The BABOK® Guide 2.0 is known as the process and methodology independent reference used to define business analysis tasks there are required to be executed in order to deliver solutions that add real value to an enterprise.
There has recently been a lot of debate over BABOK’s decision to remove reverse engineering as a requirements elicitation technique , whilst it’s been said it isn’t because reverse engineering isn’t a viable approach to uncovering requirements it’s more so that it isn’t as widely use amongst business analysts today.
I have to agree with their decision to remove reverse engineering, and this is why.
Reverse engineering could come in handy is when the system being reverse engineered belongs to the organisation that the requirements are being elicited for. Commercially available third party production systems that add business value are usually obfuscated, here’s an example of what that means http://www.ssware.com/articles/protect-and-obfuscate-your-dotnet-code-against-reverse-engineering-using-crypto-obfuscator.htm and if you could get passed the weirdness of the code, I’m pretty sure it’s not legal to crack open someone else’s IP.
There is open source of course, but open source projects usually fall into the category of software tools and operating systems to name but a few, they don’t really add business value, but rather support its operations. Like a Linux server running an Apache hosting environment. My question is, who would want to elicit requirements from that and why? To build a web server or an operating system.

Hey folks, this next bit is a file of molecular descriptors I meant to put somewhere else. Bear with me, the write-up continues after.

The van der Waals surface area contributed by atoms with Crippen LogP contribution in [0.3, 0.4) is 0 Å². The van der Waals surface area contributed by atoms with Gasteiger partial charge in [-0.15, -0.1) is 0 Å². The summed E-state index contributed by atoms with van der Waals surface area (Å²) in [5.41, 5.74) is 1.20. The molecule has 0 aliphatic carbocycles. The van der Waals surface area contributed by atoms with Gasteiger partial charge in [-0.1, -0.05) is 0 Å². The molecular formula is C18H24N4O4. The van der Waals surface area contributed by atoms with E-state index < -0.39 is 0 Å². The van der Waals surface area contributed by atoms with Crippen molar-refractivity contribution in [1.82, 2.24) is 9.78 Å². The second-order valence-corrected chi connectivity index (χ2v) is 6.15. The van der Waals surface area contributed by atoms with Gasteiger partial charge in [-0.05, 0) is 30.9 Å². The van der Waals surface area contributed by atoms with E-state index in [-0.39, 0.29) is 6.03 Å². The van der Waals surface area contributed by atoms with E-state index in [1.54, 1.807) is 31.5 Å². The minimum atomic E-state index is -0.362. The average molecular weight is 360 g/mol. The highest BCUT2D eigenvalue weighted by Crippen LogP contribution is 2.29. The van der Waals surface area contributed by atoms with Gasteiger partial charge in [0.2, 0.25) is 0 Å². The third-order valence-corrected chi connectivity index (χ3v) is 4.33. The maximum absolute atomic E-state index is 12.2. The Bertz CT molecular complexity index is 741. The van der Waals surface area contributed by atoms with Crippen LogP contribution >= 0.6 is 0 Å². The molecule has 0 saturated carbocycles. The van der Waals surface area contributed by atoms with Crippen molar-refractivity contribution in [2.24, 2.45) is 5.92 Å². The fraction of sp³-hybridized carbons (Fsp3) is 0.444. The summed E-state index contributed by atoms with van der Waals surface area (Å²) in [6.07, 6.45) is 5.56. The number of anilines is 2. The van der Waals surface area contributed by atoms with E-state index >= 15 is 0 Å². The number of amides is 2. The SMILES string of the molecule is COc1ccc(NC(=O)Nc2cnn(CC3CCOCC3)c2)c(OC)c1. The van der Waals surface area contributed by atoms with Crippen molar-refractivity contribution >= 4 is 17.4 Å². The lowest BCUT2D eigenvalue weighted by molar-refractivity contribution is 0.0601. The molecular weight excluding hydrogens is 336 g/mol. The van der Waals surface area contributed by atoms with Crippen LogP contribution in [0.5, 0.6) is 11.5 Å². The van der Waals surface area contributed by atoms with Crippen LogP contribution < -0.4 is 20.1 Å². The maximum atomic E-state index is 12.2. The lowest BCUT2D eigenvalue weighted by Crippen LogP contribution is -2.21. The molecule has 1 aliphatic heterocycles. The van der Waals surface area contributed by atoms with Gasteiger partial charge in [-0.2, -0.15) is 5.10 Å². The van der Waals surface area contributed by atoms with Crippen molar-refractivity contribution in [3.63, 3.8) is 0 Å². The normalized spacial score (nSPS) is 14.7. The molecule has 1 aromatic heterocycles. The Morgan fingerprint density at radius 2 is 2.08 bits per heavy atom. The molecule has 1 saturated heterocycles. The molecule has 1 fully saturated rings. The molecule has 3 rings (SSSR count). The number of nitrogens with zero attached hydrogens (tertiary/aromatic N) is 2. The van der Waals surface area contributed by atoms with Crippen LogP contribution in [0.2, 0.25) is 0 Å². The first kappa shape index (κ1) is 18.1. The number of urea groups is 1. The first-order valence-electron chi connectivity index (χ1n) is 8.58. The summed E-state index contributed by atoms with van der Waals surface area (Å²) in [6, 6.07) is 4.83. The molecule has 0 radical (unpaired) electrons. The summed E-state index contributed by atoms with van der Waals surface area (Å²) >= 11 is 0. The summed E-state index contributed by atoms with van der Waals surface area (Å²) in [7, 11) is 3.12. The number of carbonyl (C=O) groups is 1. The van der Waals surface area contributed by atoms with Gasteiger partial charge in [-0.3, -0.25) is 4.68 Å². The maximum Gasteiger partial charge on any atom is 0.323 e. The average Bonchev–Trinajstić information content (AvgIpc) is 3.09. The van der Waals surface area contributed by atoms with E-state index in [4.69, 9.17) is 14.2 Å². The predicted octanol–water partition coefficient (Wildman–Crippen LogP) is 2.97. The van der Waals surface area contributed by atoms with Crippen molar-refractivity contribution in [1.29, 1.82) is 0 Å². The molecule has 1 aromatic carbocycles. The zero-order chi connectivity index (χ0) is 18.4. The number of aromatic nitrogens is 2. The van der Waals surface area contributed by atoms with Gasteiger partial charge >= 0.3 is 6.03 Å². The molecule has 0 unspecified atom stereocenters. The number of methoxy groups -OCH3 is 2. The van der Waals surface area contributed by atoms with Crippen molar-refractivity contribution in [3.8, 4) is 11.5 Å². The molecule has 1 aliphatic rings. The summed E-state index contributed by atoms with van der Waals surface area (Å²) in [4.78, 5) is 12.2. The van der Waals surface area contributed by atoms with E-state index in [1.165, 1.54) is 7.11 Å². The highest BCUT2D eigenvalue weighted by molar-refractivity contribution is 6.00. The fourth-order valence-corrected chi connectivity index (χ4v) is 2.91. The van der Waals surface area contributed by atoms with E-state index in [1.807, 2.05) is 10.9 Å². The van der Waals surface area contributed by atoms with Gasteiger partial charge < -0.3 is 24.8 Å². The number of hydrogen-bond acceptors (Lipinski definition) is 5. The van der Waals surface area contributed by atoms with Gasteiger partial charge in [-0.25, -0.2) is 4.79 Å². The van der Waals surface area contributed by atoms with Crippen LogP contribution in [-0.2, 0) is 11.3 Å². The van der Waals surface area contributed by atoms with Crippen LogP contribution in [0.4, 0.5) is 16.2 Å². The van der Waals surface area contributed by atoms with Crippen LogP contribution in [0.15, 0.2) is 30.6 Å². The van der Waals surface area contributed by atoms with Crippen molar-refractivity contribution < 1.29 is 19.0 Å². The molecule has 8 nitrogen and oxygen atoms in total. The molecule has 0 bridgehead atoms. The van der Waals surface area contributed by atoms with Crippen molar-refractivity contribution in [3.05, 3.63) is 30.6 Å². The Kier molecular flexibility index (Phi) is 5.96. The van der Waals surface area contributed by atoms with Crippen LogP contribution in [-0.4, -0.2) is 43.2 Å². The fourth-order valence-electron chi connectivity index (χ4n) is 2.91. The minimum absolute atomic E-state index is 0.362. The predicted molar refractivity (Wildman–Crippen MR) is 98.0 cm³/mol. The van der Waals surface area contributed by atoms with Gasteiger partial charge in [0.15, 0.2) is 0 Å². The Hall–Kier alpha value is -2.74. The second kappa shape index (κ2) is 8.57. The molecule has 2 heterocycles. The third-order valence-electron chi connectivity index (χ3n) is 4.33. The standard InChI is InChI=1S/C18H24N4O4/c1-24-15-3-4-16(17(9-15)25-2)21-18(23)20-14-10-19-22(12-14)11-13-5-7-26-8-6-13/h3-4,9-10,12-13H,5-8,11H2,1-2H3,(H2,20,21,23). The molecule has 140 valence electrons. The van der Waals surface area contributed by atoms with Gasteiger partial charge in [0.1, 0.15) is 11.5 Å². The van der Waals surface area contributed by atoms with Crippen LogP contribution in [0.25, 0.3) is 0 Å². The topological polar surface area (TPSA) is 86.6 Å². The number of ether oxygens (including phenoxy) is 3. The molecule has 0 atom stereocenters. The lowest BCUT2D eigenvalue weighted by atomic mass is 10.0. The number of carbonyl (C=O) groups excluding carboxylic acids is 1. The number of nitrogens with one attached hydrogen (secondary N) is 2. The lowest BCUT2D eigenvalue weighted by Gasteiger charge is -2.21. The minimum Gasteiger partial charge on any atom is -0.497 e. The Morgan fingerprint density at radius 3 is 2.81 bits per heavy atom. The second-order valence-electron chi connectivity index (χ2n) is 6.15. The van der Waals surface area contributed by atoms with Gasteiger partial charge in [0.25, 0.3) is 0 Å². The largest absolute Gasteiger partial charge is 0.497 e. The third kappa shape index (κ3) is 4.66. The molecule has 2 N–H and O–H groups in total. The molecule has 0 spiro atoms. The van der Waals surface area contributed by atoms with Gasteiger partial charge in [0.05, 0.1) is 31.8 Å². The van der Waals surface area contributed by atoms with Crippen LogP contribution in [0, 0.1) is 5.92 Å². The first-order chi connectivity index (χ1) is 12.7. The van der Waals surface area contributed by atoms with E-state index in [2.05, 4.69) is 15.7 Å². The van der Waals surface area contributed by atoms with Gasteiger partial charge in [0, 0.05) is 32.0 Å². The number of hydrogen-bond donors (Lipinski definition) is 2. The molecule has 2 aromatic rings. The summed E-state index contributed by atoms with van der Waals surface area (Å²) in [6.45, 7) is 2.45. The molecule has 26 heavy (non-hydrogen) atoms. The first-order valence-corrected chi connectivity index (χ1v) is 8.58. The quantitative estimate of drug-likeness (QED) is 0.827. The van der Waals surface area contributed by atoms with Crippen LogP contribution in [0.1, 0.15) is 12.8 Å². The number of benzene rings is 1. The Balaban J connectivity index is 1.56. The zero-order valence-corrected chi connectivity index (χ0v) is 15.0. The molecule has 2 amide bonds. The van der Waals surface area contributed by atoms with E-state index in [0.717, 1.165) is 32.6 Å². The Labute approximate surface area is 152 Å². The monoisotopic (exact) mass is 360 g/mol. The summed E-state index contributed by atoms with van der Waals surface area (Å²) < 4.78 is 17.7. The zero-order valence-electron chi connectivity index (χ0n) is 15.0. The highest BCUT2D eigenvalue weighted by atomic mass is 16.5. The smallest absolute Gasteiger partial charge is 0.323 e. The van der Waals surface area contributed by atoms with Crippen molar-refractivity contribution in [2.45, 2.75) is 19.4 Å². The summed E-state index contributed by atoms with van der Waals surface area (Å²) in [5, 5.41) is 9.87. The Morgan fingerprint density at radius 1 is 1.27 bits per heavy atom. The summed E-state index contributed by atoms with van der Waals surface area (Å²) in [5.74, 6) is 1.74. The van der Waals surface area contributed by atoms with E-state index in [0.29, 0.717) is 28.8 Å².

So reverse engineering as a requirements elicitation process is limited to scenarios for existing in house applications or where the organisation owns the source code to the application being reverse engineered. Even then, what if the system being reverse engineered to elicit requirements from is an old client server network application that utilises multiple open datasets (has access to local machine’s memory) and the new application will be web based, which is a state less environment. The multiple open datasets would have to live on the web server’s memory in sessions, which will severely impact the hosting environment’s performance.
Unless the elicitation process is only used to identify the features that the new solution should have, but would it not then be faster just to use the other requirements elicitation techniques available?
Based on the above I have to say that I support BABOK’s decision to remove reverse engineering as an elicitation technique.